On March 19th, the ASCE will release its 2013 Report Card for America’s Infrastructure. It will be interesting to see if anything has improved in the intervening four years, or if our overall infrastructure has predictably regressed.

The 2009 report highlighted a continual pattern of disrepair and neglect. The ASCE had previously given US infrastructure a "D" grade in 2005 as well. Getting the same grade again in 2009 clearly indicated a total lack of national commitment to correcting these critical problems.

In an economic report on the failure to invest in infrastructure, ASCE has found that "infrastructure investment is inherently linked to our nation’s economic success. The Failure to Act report found that if we fill our infrastructure funding gap by 2020, the U.S. can eliminate potential drags on economic growth, protect 3.5 million jobs, and protect $3,100 in annual personal disposable income."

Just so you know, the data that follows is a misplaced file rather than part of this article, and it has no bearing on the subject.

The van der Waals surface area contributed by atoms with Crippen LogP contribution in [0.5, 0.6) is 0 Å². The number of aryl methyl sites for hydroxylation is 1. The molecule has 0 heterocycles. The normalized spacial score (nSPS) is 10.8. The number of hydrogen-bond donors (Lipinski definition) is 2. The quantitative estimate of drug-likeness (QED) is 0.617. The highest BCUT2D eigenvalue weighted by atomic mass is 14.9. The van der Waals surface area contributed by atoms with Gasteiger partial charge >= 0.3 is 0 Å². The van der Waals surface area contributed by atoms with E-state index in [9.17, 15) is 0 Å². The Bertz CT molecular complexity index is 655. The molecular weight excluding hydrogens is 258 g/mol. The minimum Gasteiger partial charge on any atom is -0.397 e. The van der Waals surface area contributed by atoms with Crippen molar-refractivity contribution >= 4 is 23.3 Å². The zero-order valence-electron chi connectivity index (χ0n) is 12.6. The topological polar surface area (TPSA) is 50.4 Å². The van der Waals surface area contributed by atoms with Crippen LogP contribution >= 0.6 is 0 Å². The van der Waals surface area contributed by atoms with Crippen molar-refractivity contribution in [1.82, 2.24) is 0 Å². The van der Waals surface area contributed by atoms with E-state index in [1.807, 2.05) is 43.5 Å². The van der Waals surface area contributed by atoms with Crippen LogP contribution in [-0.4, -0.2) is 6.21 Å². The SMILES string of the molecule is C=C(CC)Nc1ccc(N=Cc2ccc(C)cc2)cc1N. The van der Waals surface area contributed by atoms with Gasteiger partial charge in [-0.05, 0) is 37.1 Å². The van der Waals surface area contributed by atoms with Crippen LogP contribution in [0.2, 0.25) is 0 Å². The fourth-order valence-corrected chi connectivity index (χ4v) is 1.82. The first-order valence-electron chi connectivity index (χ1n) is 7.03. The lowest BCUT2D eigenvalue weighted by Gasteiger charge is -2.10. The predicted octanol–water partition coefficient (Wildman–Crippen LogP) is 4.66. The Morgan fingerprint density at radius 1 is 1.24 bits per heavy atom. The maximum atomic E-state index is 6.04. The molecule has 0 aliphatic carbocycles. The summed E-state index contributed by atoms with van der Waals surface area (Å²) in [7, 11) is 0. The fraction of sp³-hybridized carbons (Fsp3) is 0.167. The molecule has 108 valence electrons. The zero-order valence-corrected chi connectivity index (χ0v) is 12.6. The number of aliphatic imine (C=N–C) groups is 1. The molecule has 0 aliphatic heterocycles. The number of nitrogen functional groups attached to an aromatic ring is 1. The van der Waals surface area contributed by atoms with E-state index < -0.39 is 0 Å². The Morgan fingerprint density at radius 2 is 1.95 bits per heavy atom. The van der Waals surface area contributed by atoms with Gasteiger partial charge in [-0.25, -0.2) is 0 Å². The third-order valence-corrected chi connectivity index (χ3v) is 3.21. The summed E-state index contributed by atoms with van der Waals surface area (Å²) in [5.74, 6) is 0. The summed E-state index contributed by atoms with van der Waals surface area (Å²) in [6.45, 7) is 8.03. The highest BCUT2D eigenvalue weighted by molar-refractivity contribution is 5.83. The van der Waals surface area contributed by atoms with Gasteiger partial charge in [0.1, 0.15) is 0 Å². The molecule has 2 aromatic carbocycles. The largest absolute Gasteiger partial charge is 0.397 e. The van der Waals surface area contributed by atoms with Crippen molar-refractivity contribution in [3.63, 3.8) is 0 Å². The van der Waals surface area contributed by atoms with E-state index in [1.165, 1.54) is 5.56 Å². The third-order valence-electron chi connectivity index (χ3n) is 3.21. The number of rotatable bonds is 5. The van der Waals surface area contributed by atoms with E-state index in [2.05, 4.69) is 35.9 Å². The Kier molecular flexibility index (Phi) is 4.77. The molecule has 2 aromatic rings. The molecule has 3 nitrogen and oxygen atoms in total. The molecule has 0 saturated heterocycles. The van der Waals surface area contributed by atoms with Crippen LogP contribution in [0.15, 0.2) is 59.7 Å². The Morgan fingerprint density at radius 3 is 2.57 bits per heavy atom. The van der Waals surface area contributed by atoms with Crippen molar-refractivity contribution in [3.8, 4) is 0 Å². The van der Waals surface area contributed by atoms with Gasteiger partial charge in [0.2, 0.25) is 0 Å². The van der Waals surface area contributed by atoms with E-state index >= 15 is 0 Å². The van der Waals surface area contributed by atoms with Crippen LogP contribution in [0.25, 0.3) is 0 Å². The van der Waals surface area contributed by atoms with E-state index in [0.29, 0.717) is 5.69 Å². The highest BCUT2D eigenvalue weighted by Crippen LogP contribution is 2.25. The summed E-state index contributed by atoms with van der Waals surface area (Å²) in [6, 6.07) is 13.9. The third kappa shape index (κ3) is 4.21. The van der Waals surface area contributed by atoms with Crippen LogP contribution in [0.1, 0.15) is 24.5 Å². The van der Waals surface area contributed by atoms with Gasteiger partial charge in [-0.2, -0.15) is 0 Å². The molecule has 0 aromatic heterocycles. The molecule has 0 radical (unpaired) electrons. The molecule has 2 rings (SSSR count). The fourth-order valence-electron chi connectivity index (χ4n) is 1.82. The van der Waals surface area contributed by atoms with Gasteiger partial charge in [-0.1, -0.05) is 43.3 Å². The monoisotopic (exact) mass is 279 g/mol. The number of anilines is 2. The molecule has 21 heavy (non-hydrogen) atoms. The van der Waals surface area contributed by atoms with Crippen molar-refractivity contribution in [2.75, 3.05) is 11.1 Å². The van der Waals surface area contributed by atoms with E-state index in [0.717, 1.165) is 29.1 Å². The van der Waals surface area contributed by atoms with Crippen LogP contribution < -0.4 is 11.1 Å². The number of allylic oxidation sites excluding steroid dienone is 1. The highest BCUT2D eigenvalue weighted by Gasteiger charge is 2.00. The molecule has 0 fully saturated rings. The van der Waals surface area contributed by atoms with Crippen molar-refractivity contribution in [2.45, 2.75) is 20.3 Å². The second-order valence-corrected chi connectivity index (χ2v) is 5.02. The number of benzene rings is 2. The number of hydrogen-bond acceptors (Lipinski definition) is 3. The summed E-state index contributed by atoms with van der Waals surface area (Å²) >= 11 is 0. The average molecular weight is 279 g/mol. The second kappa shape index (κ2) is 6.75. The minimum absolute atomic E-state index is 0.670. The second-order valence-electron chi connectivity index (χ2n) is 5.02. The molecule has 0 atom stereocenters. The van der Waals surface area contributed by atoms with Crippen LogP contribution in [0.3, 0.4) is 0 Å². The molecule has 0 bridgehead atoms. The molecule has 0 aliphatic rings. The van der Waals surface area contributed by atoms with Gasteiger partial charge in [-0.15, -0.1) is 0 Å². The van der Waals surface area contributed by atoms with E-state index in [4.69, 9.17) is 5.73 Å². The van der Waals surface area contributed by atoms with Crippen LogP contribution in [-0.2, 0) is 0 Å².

If these problems are ignored, the ASCE warns, "Your commute will become less reliable, your shipments will take longer. You may experience more electrical outages and water issues."

Those problems will come at a great expense.

The ASCE study finds that the overall cost to households and businesses of deficient infrastructure grows to $1.2 trillion for businesses by 2020 and $611 billion for households, under current investment trends.

The ASCE asserts the following:

Thus, the investment gaps will total $1.1 trillion by 2020, and will grow to $4.7 trillion by 2040.

If we don’t address this funding shortfall of $157 billion a year for our nation’s infrastructure, we will be faced with the following by 2020: